2Nubia, 3100BCE – 350CEAswan and KhartoumTrade center – Sub – Saharan Africa and MediterraneanResources: gold, copper, stonesNile, irrigation, trade (boats/caravans to avoid cataracts)Bantu migrations- farmers in the Sahel migrate East and South
4Early Cultures and Egyptian Domination, 2300 – 1100 BCE Old Kingdom Egypt sought riches that came through NubiaMiddle Kingdom – Egypt more aggressive, wanted more control (forts), mostly peaceful1750 BCE Kingdom of Kush – huge mud brick monumentsBelief in afterlife (possessions sacrificed/buried)New Kingdom – Egypt destroyed Kush, ruled over Nubia, exploited for goldEgypt imposed culture (elites, military, manufactured goods, towns, gods)2300 BCE – Aswan southern limit to Egypt, noblemen led caravans into Nubia for gold, incense, ebony wood, ivory, slaves, and exotic animals from Egypt – dangerous work, needed protection from Nubian chiefsMiddle Kingdom – Egypt wanted gold mines/more direct access to goods from sub Saharan AfricaEgypt a huge supplier of gold for middle east, forced natives to mine, high fatalities
5QUESTIONS:Review core/periphery terms. Was Nubia ever a core civilization?How did the technological and cultural influences of Egypt affect the formation of Nubia?
7Kingdom of Meroe, 800 BCE – 350 CE 1200 BCE - Egypt loses control over Nubia (Napata and Meroe)Brief control over Egypt, lost when they challenged the Assyrians, Egyptian cultural influence continued4th c. BCE – Meroe (trade, agriculture), sub – Saharan culture, new language, new deitiesMatrilineal system (queens involved in warfare, diplomacy, monumental buildings)City of Meroe huge, reservoirs, iron smeltingCollapsed 4th c. BCE (nomads on camels, loss of trade)Napata (8th – 4th c. BCE) and Meroe (4th c. BCE – 4th c. CE)25th Dynasty Nubian rulers, kept many royal Egyptian customs, kept Nubian names, depicted with sub – Saharan features, Kings resided at Memphis, at Thebes a female – God’s Wife of AmonNubians offered to help local Palestinians in 701 BCE, Assyrians MAD and pushed them back to Napata/traditional border, Nubians mummified rulers, sandstone pyramidsMeroe – king succeeded by the son of his sister, queens sometimes ruled alone/partnerships with husbands
9QUESTIONS:Compare/contrast what we know about the role of women in Egyptian and Nubian society.What was the importance of trade to the native civilizations that emerged along the Nile south of Egypt?
10Early American Civilizations Arrival of humans to Americas contested (35,000 to 13,000 BCE) – isolatedEnvironment (Guns, Germs, and Steel thesis – see page 9 in textbook)Elites organized population to change environment for their needs1000 BCE – Olmec (Mesoamerica) and Chavin (Andes)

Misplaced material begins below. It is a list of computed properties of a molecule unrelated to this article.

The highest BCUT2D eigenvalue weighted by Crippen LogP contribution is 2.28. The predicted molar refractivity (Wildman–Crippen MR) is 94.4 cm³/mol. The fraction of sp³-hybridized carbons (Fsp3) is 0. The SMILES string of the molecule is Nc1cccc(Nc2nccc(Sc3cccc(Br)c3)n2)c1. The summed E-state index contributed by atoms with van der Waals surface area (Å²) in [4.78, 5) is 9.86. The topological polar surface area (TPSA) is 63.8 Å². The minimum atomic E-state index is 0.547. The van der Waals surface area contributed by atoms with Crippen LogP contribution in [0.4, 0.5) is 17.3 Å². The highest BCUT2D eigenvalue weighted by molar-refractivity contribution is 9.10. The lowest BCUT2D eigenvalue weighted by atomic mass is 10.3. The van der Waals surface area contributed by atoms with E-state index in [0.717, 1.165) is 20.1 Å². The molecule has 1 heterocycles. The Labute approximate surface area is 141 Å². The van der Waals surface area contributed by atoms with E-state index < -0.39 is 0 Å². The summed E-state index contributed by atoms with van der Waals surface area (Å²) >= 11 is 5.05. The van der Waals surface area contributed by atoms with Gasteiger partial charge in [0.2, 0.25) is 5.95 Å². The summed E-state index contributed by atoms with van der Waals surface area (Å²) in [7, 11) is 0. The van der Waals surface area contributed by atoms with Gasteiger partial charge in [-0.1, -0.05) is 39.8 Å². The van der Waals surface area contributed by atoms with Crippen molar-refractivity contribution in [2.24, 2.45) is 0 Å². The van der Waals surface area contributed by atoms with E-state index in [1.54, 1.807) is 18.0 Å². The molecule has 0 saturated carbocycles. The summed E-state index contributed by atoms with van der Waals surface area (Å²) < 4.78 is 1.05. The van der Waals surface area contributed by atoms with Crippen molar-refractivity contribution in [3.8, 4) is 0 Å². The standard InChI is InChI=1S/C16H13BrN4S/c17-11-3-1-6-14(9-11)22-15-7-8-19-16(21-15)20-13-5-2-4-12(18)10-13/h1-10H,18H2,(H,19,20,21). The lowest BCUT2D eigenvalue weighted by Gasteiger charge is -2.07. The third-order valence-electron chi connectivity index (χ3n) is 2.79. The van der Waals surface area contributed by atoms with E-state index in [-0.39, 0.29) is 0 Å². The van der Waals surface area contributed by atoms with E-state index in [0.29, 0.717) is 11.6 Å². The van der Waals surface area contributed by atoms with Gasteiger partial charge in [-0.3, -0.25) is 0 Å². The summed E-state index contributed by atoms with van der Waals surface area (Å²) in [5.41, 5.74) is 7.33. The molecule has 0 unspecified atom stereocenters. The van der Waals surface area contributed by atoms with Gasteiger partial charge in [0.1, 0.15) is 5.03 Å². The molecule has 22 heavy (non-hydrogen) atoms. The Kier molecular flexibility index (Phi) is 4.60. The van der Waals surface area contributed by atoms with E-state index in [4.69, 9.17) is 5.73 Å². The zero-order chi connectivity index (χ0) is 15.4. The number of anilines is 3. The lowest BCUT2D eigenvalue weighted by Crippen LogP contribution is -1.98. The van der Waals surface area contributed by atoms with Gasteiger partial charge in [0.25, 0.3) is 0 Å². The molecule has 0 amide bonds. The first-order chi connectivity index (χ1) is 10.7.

13Olmecs 1200BCE – 400BCE Located in Mexico (near Veracruz) Grew corn beans and squash primarilyVast trade networks, encompassing very diverse areas, but small territory relative to land available- no empire/political unificationEach center seems to have fallen due to a violent rebellion (defaced monuments)Colossal mounds used in religious ceremonies, importance of animal motifs, calendar/writingClear social structure, elites controlled labor pool (increased food production), merchantsDomestication of staple crops allowed specialization, religious/political elites emerged – population organized irrigation canals, civic buildingsSeparate Olmec centers developed independently, exchanged specialized products (salt, cacao, limestone, etc.)Cities in alignment with paths of certain starsLarge platforms of packed earthElites controlled labor pool, skilled artisans lived near city cores – merchants who engaged in trade
14OLMEC ARTAlmost all of these colossal heads bear the same features - flattened nose, wide lips, and capping headpiece - possible features of the Olmec warrior-kings. Often carved from volcanic stone at the stone's source, these heads would be rafted to the centers of the major Olmec cities along the southern Gulf of Mexico coast. This head is approximately 6 feet tall and 5 feet across.Shamanistic religion- The most well-known aspect of shamanism in Mesoamerican religion - and in the whole of Native American shamanism - is the ability to assume the powers of animals associated with the shaman. Such animals are called nahuales, and in Olmec art the most common of these is the jaguar. In a sense, the optimal spirit would have the spirituality and intellect of man and the ferocity and strength of the jaguar - these are all combined in the shaman and his jaguar nahuale.
15Question:Compare the Olmec Empire to the River Valley civilizations. What similarities/differences can you find: socially, politically, economically, and religiously.
16Chavin 900 – 250 BCEVery diverse environment (Andes mountains, jungles, coastal plains)Maize, quinoa, potatoes, LLAMASCenter of regional tradeSystem of reciprocal labor obligations (monumental structures and irrigation)American metallurgy first developed in Andean regionNot conquered or brought down by rebellionRulers were buried with lots of gold, etc.Similar religious beliefs as Olmecs- jaguars, priests/shamans, etc.LLAMA extremely important for trade, carrying massive quantities around
18QUESTIONSWhat role did nature and the environment play in the development of early civilizations in the Americas? (What geographic challenges did American civilizations face that Euro-Asian civilizations did not?)